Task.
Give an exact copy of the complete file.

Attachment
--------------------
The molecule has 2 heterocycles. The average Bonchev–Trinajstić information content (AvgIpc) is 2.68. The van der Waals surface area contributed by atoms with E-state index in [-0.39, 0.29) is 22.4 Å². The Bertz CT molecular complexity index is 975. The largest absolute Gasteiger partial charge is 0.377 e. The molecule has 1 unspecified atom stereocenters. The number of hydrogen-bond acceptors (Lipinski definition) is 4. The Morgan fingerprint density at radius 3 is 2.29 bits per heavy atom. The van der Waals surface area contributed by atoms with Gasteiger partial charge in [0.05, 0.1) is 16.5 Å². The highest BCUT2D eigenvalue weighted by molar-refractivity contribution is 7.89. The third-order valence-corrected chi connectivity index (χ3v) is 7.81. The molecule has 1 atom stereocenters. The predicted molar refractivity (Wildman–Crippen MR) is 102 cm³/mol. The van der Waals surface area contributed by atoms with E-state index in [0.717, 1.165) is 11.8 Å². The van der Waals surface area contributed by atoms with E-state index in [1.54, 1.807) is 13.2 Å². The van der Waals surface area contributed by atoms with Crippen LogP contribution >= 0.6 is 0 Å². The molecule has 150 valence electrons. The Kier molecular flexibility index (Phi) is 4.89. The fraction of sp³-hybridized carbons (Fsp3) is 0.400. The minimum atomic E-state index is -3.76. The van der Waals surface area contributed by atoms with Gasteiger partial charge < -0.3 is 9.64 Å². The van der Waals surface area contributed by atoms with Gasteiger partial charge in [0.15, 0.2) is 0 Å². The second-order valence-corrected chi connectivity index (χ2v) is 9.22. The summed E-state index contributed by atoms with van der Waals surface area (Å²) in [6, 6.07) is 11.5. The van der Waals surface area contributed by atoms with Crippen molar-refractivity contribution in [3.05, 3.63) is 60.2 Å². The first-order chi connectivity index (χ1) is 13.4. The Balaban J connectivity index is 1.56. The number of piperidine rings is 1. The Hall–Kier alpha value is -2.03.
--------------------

The molecule has 2 heterocycles. The average Bonchev–Trinajstić information content (AvgIpc) is 2.68. The van der Waals surface area contributed by atoms with E-state index in [-0.39, 0.29) is 22.4 Å². The Bertz CT molecular complexity index is 975. The largest absolute Gasteiger partial charge is 0.377 e. The molecule has 1 unspecified atom stereocenters. The number of hydrogen-bond acceptors (Lipinski definition) is 4. The Morgan fingerprint density at radius 3 is 2.29 bits per heavy atom. The van der Waals surface area contributed by atoms with Gasteiger partial charge in [0.05, 0.1) is 16.5 Å². The highest BCUT2D eigenvalue weighted by molar-refractivity contribution is 7.89. The third-order valence-corrected chi connectivity index (χ3v) is 7.81. The molecule has 1 atom stereocenters. The predicted molar refractivity (Wildman–Crippen MR) is 102 cm³/mol. The van der Waals surface area contributed by atoms with E-state index in [0.717, 1.165) is 11.8 Å². The van der Waals surface area contributed by atoms with E-state index in [1.54, 1.807) is 13.2 Å². The van der Waals surface area contributed by atoms with Crippen LogP contribution >= 0.6 is 0 Å². The molecule has 150 valence electrons. The Kier molecular flexibility index (Phi) is 4.89. The fraction of sp³-hybridized carbons (Fsp3) is 0.400. The minimum atomic E-state index is -3.76. The van der Waals surface area contributed by atoms with Gasteiger partial charge < -0.3 is 9.64 Å². The van der Waals surface area contributed by atoms with Gasteiger partial charge in [0.15, 0.2) is 0 Å². The second-order valence-corrected chi connectivity index (χ2v) is 9.22. The summed E-state index contributed by atoms with van der Waals surface area (Å²) in [6, 6.07) is 11.5. The van der Waals surface area contributed by atoms with Crippen molar-refractivity contribution in [3.05, 3.63) is 60.2 Å². The first-order chi connectivity index (χ1) is 13.4. The Balaban J connectivity index is 1.56. The number of piperidine rings is 1. The Hall–Kier alpha value is -2.03.